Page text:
In legal usage elevar has several different meanings, none of which is the literal “to elevate.” The most common translation of elevar in legal (and other) contexts is simply “to raise” (being synonymous with subir): El Ministerio del Interior está estudiando elevar la edad para conducir ciclomotores (“The Interior Ministry is studying the possibility of raising the age for driving motorbikes.”); El BCE confirma que volverá a elevar los tipos… (“The ECB confirms that it will once again raise interest rates…”).
Elevar has the additional meaning of “to submit a petition or proposal” (elevar una petición o propuesta). Thus, for example, elevación de las cuentas anuales para su aprobación por la Junta General de Accionistas refers to “submitting the annual accounts for approval at the annual shareholders meeting.”
In other respects, in Spanish felony proceedings (procedimiento penal ordinario) elevar a definitivas has a peculiar meaning, referring to the ratification of the prosecution’s initial accusation and the defense’s initial defense (collectively called calificaciones provisionales). At the end of a criminal trial and after evidence has been examined, the attorneys for the prosecution and defense may then amend their initial pleadings in written closing arguments called conclusiones based on the events that transpired at trial, or they may “ratify their initial accusatory and defensive pleadings” (elevar a definitivas las calificaciones de fiscal y defensa), which are then known as calificaciones definitivas.
Special mention should perhaps also be made of the omnipresent expression elevar a público that is sometimes mistranslated simply as “to make public” (which would be more appropriately rendered as publicar or hacer público). Elevar a público is indeed much more than merely publicizing an act or event, being an ellipsis for elevar a público un documento privado (meaning “to notarize,” “to record in a notarial instrument” or “to formalize in a notarial document”). In that regard, elevación a público refers to the procedure of appearing before a (civil law) notary to execute a private document, contract, etc. so that it may be recorded in a notarial instrument (escritura pública) to be preserved in his or her notarial records (protocolo). Thus, for example, elevar a público el nombramiento del administrador does not denote “making the director’s appointment public” (as the expression has sometimes been rendered),but rather “recording the director’s appointment in a notarial instrument.”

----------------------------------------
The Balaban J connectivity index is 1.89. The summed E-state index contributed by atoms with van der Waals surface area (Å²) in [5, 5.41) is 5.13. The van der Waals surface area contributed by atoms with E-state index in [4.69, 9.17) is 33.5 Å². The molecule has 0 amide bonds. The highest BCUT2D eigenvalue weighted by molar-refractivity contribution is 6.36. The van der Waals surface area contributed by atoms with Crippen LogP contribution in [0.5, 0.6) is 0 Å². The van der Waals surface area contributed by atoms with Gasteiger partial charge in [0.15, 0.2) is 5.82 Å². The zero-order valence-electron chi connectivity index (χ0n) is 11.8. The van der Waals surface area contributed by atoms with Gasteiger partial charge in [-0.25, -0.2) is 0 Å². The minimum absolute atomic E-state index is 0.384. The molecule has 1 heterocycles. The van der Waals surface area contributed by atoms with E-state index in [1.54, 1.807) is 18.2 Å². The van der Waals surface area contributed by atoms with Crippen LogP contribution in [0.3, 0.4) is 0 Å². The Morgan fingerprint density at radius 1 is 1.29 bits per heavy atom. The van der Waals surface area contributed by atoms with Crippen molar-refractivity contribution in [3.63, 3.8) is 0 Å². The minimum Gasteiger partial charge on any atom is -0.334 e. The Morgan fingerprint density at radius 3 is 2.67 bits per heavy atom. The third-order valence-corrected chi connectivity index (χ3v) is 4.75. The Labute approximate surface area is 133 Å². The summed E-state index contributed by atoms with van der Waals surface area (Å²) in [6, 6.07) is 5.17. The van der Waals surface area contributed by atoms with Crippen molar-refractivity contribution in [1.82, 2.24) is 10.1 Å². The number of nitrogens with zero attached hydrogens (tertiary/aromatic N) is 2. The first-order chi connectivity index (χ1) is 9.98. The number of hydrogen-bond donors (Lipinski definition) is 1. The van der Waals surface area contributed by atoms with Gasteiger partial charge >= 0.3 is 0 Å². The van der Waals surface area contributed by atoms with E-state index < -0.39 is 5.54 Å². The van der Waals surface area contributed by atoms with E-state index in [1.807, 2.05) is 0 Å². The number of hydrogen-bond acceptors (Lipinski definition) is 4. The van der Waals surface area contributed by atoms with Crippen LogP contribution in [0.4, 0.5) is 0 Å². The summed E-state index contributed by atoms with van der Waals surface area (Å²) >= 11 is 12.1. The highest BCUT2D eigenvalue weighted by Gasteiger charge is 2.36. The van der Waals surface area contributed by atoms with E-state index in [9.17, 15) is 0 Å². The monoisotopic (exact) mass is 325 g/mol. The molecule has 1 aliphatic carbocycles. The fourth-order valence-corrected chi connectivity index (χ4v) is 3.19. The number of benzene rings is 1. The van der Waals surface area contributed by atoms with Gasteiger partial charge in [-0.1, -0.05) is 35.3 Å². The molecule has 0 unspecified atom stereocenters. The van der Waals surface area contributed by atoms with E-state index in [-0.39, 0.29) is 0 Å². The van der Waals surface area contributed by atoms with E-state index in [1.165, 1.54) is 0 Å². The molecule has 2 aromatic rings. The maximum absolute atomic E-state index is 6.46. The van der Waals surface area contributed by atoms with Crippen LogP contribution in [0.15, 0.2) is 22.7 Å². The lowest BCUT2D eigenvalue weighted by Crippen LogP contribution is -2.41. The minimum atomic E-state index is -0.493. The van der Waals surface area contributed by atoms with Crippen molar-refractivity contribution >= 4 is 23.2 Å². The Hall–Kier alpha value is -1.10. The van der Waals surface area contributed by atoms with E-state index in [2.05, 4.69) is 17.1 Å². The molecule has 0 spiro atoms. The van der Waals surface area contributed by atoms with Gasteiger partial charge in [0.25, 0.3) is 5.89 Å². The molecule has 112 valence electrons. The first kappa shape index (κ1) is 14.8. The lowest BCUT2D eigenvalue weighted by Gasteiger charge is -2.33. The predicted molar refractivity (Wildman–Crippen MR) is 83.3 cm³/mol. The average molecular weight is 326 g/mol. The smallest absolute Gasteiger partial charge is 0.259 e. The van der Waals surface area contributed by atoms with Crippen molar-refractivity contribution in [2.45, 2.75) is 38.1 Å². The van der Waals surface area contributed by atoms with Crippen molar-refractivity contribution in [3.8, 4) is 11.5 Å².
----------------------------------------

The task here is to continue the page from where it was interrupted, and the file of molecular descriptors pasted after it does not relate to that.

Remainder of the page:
2 thoughts on “False Friends in ES-EN Legal Translation: is elevar really “elevate”??”
Muy interesante post.
Otra palabra parecida, ASCENDER. Que en español significa tanto “subir” cómo “llegar [un cálculo] a una cantidad determinada”, por ej.: “La deuda asciende a 100 millones de euros.” Puede crear equívocos en esta segunda acepción y traducirse erróneamente cómo INCREASE, ELEVATE o RAISE, cuando quizás lo más correcto sea AMOUNT.
Hi, Carlos. Totally agree: in the context you mention “ascender” and “ascend” are false cognates. There are so many!!